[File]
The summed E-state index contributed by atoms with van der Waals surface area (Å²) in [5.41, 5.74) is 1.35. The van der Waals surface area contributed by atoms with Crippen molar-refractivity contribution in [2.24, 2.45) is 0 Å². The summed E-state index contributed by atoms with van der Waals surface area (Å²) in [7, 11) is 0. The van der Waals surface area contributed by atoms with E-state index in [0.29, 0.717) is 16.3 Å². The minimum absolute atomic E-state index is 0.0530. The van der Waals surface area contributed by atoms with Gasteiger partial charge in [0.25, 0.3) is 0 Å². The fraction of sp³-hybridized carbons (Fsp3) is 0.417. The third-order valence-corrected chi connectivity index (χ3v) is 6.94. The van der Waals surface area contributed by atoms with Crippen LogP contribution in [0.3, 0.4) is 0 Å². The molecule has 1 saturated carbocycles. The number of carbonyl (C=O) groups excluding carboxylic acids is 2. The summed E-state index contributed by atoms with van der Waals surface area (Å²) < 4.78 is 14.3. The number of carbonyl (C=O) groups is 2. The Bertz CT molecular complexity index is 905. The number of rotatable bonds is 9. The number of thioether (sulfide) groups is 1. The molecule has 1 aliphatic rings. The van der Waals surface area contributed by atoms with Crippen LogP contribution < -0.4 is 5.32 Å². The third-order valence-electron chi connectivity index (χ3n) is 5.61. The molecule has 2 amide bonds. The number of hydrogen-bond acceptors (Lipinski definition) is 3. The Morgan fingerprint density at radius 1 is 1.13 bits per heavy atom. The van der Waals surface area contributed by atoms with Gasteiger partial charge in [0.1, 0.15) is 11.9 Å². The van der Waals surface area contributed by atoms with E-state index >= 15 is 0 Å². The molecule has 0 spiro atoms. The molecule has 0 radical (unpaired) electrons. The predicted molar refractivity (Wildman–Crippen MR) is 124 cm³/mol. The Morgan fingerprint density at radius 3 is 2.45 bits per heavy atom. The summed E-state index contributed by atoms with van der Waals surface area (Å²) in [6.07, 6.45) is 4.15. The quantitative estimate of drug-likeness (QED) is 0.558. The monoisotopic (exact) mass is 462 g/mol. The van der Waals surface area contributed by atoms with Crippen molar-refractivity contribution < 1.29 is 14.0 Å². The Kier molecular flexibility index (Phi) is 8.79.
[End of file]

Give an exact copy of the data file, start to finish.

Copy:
The summed E-state index contributed by atoms with van der Waals surface area (Å²) in [5.41, 5.74) is 1.35. The van der Waals surface area contributed by atoms with Crippen molar-refractivity contribution in [2.24, 2.45) is 0 Å². The summed E-state index contributed by atoms with van der Waals surface area (Å²) in [7, 11) is 0. The van der Waals surface area contributed by atoms with E-state index in [0.29, 0.717) is 16.3 Å². The minimum absolute atomic E-state index is 0.0530. The van der Waals surface area contributed by atoms with Gasteiger partial charge in [0.25, 0.3) is 0 Å². The fraction of sp³-hybridized carbons (Fsp3) is 0.417. The third-order valence-corrected chi connectivity index (χ3v) is 6.94. The van der Waals surface area contributed by atoms with Crippen LogP contribution in [0.3, 0.4) is 0 Å². The molecule has 1 saturated carbocycles. The number of carbonyl (C=O) groups excluding carboxylic acids is 2. The summed E-state index contributed by atoms with van der Waals surface area (Å²) < 4.78 is 14.3. The number of carbonyl (C=O) groups is 2. The Bertz CT molecular complexity index is 905. The number of rotatable bonds is 9. The number of thioether (sulfide) groups is 1. The molecule has 1 aliphatic rings. The van der Waals surface area contributed by atoms with Crippen LogP contribution < -0.4 is 5.32 Å². The third-order valence-electron chi connectivity index (χ3n) is 5.61. The molecule has 2 amide bonds. The number of hydrogen-bond acceptors (Lipinski definition) is 3. The Morgan fingerprint density at radius 1 is 1.13 bits per heavy atom. The van der Waals surface area contributed by atoms with Gasteiger partial charge in [0.1, 0.15) is 11.9 Å². The van der Waals surface area contributed by atoms with E-state index >= 15 is 0 Å². The molecule has 0 spiro atoms. The molecule has 0 radical (unpaired) electrons. The predicted molar refractivity (Wildman–Crippen MR) is 124 cm³/mol. The Morgan fingerprint density at radius 3 is 2.45 bits per heavy atom. The summed E-state index contributed by atoms with van der Waals surface area (Å²) in [6.07, 6.45) is 4.15. The quantitative estimate of drug-likeness (QED) is 0.558. The monoisotopic (exact) mass is 462 g/mol. The van der Waals surface area contributed by atoms with Crippen molar-refractivity contribution < 1.29 is 14.0 Å². The Kier molecular flexibility index (Phi) is 8.79.